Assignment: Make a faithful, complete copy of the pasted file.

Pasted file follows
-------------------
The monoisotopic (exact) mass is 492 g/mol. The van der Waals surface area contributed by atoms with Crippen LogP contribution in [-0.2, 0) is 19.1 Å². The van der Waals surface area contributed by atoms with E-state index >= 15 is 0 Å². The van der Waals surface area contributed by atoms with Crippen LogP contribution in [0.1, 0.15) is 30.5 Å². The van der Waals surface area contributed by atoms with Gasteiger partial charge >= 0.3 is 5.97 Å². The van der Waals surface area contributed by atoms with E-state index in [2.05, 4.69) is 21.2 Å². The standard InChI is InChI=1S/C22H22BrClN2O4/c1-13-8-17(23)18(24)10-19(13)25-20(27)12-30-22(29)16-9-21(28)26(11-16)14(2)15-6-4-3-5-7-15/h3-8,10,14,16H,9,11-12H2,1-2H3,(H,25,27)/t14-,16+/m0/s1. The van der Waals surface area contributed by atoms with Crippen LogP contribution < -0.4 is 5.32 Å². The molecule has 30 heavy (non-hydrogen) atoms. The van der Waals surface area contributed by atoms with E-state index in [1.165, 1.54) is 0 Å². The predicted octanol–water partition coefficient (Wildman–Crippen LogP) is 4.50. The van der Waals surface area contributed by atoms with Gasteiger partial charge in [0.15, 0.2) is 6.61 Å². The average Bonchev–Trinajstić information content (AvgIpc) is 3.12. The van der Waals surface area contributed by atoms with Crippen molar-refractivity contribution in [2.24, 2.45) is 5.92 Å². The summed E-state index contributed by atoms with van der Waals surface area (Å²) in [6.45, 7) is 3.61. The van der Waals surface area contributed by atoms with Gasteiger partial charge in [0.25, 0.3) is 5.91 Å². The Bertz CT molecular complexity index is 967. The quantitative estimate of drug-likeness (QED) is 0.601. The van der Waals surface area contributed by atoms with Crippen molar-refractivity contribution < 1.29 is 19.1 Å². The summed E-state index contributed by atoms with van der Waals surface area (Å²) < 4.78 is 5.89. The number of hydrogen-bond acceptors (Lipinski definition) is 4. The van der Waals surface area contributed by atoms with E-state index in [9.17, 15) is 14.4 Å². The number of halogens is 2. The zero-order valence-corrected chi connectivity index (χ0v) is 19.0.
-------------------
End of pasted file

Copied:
The monoisotopic (exact) mass is 492 g/mol. The van der Waals surface area contributed by atoms with Crippen LogP contribution in [-0.2, 0) is 19.1 Å². The van der Waals surface area contributed by atoms with E-state index >= 15 is 0 Å². The van der Waals surface area contributed by atoms with Crippen LogP contribution in [0.1, 0.15) is 30.5 Å². The van der Waals surface area contributed by atoms with Gasteiger partial charge >= 0.3 is 5.97 Å². The van der Waals surface area contributed by atoms with E-state index in [2.05, 4.69) is 21.2 Å². The standard InChI is InChI=1S/C22H22BrClN2O4/c1-13-8-17(23)18(24)10-19(13)25-20(27)12-30-22(29)16-9-21(28)26(11-16)14(2)15-6-4-3-5-7-15/h3-8,10,14,16H,9,11-12H2,1-2H3,(H,25,27)/t14-,16+/m0/s1. The van der Waals surface area contributed by atoms with Crippen LogP contribution < -0.4 is 5.32 Å². The molecule has 30 heavy (non-hydrogen) atoms. The van der Waals surface area contributed by atoms with E-state index in [1.165, 1.54) is 0 Å². The predicted octanol–water partition coefficient (Wildman–Crippen LogP) is 4.50. The van der Waals surface area contributed by atoms with Gasteiger partial charge in [0.15, 0.2) is 6.61 Å². The average Bonchev–Trinajstić information content (AvgIpc) is 3.12. The van der Waals surface area contributed by atoms with Crippen molar-refractivity contribution in [2.24, 2.45) is 5.92 Å². The summed E-state index contributed by atoms with van der Waals surface area (Å²) in [6.45, 7) is 3.61. The van der Waals surface area contributed by atoms with Gasteiger partial charge in [0.25, 0.3) is 5.91 Å². The Bertz CT molecular complexity index is 967. The quantitative estimate of drug-likeness (QED) is 0.601. The van der Waals surface area contributed by atoms with Crippen molar-refractivity contribution < 1.29 is 19.1 Å². The summed E-state index contributed by atoms with van der Waals surface area (Å²) < 4.78 is 5.89. The number of hydrogen-bond acceptors (Lipinski definition) is 4. The van der Waals surface area contributed by atoms with E-state index in [9.17, 15) is 14.4 Å². The number of halogens is 2. The zero-order valence-corrected chi connectivity index (χ0v) is 19.0.